Helping Police Officers Find Healing: An Interview with Sheriff’s Office Mental Health Consultant and Counselor, Rachel HallPosted on
Rachel Hall is a Licensed Mental Health Counselor who provides counseling to adults and families. Rachel works diligently to provide a safe and non-judgmental space where clients can experience personal growth and wellness. She believes that, given the right guidance and support and with a little hard work, each person can achieve their God-given potential in life. (Summarized from her bio at www.pathwaystohealingcounseling.com)
What is your Current Gig/Passion Hustle?
I am a Licensed Mental Health Counselor and the Mental Health Consultant for a sheriff’s office.
What is a quote you live by?
“At any given moment, you have the power to say: This is not how the story is going to end!” – Christine Mason Miller
What small thing will you do today to make your world/community a better place?
I hope I will instill hope and joy in someone who may believe those things no longer exist.
What is a day in your life like?
I’m the last one to wake up in my house because every minute of sleep contributes to my happiness! I see my two teenage daughters off to school and then spend some time chatting with my husband before he leaves for work. I do some cuddling with our dogs and then leave for work.
Typically, I see eight or nine clients during a workday at my private practice. We specialize in treating trauma and utilize Eye Movement Desensitization and Reprocessing (EMDR) therapy so the days can often feel heavy.
Throughout the day, I might work on different things for the sheriff’s office as well ranging from seeing their staff members for individual therapy to putting together educational presentations to simply writing e-mails that give mental wellness tips.
I’ll come home at the end of the day and sometimes get to eat dinner with my family, watch a quick TV show with my husband, cuddle the dogs some more and then head to bed.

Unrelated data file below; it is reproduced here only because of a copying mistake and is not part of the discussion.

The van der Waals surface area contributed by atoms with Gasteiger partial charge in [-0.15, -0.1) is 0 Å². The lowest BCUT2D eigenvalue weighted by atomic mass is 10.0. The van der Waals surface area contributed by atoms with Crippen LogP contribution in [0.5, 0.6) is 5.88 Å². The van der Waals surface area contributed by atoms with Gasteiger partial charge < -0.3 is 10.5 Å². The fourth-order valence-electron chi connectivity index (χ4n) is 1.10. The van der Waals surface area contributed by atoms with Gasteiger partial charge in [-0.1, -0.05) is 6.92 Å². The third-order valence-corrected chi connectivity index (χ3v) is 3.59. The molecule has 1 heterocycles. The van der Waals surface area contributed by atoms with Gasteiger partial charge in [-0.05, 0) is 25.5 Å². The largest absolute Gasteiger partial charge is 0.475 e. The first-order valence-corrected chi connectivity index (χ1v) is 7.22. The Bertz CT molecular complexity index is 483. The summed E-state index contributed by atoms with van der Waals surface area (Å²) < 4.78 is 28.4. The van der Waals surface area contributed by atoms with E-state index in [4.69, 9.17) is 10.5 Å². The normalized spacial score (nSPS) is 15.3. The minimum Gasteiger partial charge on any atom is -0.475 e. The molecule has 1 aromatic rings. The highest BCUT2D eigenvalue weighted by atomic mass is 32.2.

What has been your journey to get to where you are now in your life?
My husband and I met in college and were married 20 years ago. I worked in marketing and Public Relations for about eight years but decided to go back to school in 2004 to get my graduate degree in school counseling.
I worked as an elementary school counselor for three years before there was a Reduction in Force and I was laid off for six weeks. That made me realize that I needed to get into a job that was more stable.
I went back to get my masters degree in mental health counseling and began private practice at that time.
That morphed into me working with law enforcement and first responders which then led to me being offered the job as the mental health consultant at the sheriff’s department.
What was the biggest struggle you had to overcome?
I really struggled going back to school the second time around. I was somewhat resentful of the situation and felt like it would take time away from my very young daughters at a critical part of their development. Plus, I just didn’t want to do it!
What was the driver for you to pursue your current career/passion side hustle?
In terms of my current work with law enforcement, I vividly remember the first client I had who was a police officer. That client came to me directly after being released from the hospital after a suicide attempt.
She had been struggling for months after investigating a double homicide that took the lives of a mother and her four-year-old son. She had been in therapy with someone else for some time and still felt hopeless.